Now the second question: the politics. Many Australians have been made fearful of the future, troubled by change, clinging to what they see as the certainties of the past. They may be in the minority on one issue or another, but if two or more issues are joined, the combined minorities may be marshalled to make a majority. We witnessed an alliance between monarchists and direct electionists in the most recent vote on the republic with a President elected by Parliament. So if we wish to see changes in our Constitution—both a preamble and a republic—let the issues be separated into separate pieces of legislation and permit each issue to be addressed by the electorate as it sees fit. That was the procedure favoured by the Constitutional Commission in 1988 when it drafted as many Bills as were needed to deal with the series of recommendations made for constitutional amendment. Else a coalition of the unwilling will defeat what would be a majority view on a discrete proposal.

For these reasons, I have reservations about Mark’s thesis but not about his objective. A preamble which acknowledges the first peoples of our nation and their unique and resilient culture and their occupation and custodianship of the land, which celebrates our unity in the diversity of all who make Australia home, which reaffirms our commitment to the rule of law and the system of representative and responsible government and which is expressed to further the protection of our homeland would be a powerful statement of the character of our people and society. To achieve reconciliation among Indigenous and non-Indigenous Australians and to adopt a Constitution for an Australian Republic would be to see our nation achieve its full maturity and dignity. For those of us in the autumn of our lives (or later), our hope is that our children and our children’s children will see such an Australia—an Australia reconciled, a republican Australia, a free and a confident nation.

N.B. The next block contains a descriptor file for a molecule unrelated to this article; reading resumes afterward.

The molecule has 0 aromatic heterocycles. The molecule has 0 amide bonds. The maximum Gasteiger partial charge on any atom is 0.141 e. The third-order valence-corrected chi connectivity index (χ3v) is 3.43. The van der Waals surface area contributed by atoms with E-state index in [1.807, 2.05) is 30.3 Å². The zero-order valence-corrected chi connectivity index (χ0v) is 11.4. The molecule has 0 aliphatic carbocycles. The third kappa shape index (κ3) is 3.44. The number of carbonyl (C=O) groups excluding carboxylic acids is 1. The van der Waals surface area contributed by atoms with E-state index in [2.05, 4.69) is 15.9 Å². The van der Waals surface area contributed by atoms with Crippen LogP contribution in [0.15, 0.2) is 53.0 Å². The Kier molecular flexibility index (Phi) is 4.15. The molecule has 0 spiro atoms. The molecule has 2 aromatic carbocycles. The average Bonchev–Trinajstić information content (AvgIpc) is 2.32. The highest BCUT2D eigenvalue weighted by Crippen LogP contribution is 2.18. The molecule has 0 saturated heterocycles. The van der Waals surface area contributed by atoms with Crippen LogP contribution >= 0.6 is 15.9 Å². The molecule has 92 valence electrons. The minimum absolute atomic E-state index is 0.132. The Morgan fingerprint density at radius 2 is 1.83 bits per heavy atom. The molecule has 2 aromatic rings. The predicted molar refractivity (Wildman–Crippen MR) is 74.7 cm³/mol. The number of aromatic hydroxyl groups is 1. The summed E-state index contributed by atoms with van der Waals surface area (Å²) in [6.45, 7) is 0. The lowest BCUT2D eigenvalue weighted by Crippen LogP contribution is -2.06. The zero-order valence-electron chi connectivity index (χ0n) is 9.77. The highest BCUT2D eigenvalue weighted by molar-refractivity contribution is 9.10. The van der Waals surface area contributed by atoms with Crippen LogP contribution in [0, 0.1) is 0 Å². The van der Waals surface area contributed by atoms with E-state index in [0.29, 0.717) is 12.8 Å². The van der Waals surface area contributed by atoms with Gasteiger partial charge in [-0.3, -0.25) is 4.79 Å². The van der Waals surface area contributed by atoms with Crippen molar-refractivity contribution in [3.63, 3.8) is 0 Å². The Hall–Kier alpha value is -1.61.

This is an edited text of Sir Gerard Brennan’s address at the launch of This Country on 8 June 2004. Sir Gerard Brennan served on the High Court of Australia from 1981 to 1998.

This country: A reconciled republic?, Mark McKenna. UNSW Press, 2004.
isbn 0 868 40551 5, rrp $29.95